ROSEMONT, Ill.—Freedom. Freedom of belief, that’s what stood out about the Shen Yun Performing Arts’s performance for Captain Neil Swindells. The United Airlines pilot and his wife, Cheryl, saw the traditional Chinese music and dance company on Feb. 13, 2020, in Rosemont, Illinois, about 30 miles outside of Chicago.
In the United States, not in China. Despite its mission to revive ancient Chinese arts, steeped in traditions and values millennia-old, New York-based Shen Yun is not even allowed into the country once known as “Land of the Divine.”
Distill the traditional music and dance of Shen Yun to its essence, and at the bottom, it’s based on spiritual values such as courage and integrity, truthfulness and compassion, gentleness and conversely strength. These spiritual beliefs come across clearly in Shen Yun.
From the opening, when the background screen depicted “the Spirit” in the sky, as Mrs. Swindells noted, to the middle of the program when the soprano sings of salvation, as Mr. Swindells mentioned, the whole of the performance carried a spiritual message.
Mr. Swindells was a little surprised by that. It’s a “unique way to put across that spiritual message,” he said. “To come to a dance event where they’re giving that kind of information through dance, as well as through song, and with the visuals too, I think they’re getting their spiritual message across very well.”
Mr. Swindells has served on the Board of Directors of the Air Line Pilots Association (ALPA), as chairman of the Chicago chapter of ALPA, as well as a director on the board of the ALPA Federal Credit Union, among other notable responsibilities.
“One of the freedoms that we have here is the freedom of religion, to believe what we want to believe in the safety of our home and the sanctity of our lives,” he said.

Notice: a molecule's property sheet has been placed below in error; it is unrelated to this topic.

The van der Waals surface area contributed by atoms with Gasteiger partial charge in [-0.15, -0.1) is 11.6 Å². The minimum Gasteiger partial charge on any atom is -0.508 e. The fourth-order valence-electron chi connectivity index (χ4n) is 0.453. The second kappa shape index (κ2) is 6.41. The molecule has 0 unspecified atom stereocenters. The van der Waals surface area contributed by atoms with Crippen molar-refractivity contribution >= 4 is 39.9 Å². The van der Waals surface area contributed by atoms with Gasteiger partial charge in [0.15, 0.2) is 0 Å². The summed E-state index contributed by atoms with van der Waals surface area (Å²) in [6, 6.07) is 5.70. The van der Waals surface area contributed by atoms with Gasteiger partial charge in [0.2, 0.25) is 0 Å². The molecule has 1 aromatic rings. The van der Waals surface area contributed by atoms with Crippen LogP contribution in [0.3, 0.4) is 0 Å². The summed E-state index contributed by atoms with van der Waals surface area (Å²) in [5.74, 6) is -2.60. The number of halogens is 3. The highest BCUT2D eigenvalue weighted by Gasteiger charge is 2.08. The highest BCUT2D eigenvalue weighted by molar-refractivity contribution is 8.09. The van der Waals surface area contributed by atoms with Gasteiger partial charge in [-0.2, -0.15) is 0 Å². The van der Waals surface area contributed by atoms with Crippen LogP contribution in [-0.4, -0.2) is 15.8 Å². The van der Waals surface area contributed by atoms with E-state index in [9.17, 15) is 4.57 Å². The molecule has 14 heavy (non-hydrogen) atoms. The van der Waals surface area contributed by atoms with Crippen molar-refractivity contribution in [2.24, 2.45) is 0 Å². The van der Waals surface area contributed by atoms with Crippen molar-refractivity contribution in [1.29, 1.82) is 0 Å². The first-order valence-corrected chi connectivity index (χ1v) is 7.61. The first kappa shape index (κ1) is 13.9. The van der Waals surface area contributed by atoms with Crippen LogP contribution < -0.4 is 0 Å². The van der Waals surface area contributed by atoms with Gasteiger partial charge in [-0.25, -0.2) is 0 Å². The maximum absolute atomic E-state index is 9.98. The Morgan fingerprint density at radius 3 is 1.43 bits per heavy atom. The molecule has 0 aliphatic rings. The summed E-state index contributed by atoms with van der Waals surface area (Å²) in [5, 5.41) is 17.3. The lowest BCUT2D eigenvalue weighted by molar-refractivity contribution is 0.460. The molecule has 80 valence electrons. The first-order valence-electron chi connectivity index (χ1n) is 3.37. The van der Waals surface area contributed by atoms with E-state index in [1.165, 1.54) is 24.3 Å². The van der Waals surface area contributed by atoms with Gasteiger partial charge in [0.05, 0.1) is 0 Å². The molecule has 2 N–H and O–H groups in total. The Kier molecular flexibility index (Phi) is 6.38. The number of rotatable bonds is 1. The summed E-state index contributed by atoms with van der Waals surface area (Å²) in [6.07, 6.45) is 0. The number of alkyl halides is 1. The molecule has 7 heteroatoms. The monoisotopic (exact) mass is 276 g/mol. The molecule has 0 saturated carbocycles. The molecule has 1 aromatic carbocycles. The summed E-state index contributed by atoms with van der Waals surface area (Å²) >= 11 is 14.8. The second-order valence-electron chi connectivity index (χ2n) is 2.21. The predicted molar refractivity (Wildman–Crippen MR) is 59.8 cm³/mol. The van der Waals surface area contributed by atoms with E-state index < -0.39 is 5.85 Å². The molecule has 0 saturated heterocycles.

In China things are different. “In 1949 the Chinese Communist Party came to power. It saw this spiritual heritage as an ideological threat and for decades tried to destroy these traditions,” the program notes state.
Two of this year’s 16 dances tell stories of the persecution of people of faith in China today. Others showcase legends, such as that of the famous Tang Dynasty poet Li Bai (701–762), who after experiencing a vision of celestial fairies, was inspired to write a poem.
“Oh, it’s beautiful, it’s absolutely beautiful,” Mrs. Swindells said. “The dancers were just—they tell the stories extremely well through just movement. You can really understand what’s going on.”
Not all of the dances are serious, though.
“One of the things that I was surprised by was they’ve put a little comedic element in there, you know. There are a few laughs every now and again … I think a little humor in there too goes a long way, especially with an American audience,” Mr. Swindell said.
In one such piece, “The Miraculous Flute,” a licentious official gets paid back for his bad behavior, many times over when his wife finds out what he’s been up to.
“The dancers were impeccable,” Mrs. Swindells said. “I absolutely love the performance and there’s so much to look at all at once, you could hardly take it in, it’s beautiful.”
As one of the emcees explained, the type of dance that Shen Yun is best known for is classical Chinese dance, with its signature tumbling, leaping, and flipping. The dance is fluid, often circular in movement, and extremely expressive.
“I appreciate [the] ease and grace of movements, it’s really something else,” she said.
Mr. Swindells had a similar idea: “Obviously, the dancers are technically perfect and everything is visually stunning.”
But what he mentioned most was Shen Yun mission’s to express their beliefs.
“It’s very important to know that people across the world are able to express their own beliefs, and they don’t live in a society where those beliefs are suppressed and sometimes violently suppressed. And I think we should all be aware of that, whether we believed in what they believe, or whether we believe in something else, it’s very important,” he said.
“I think it’s very important that people anywhere should get that opportunity.”
With reporting by Valerie Avore and Sharon Kilarski.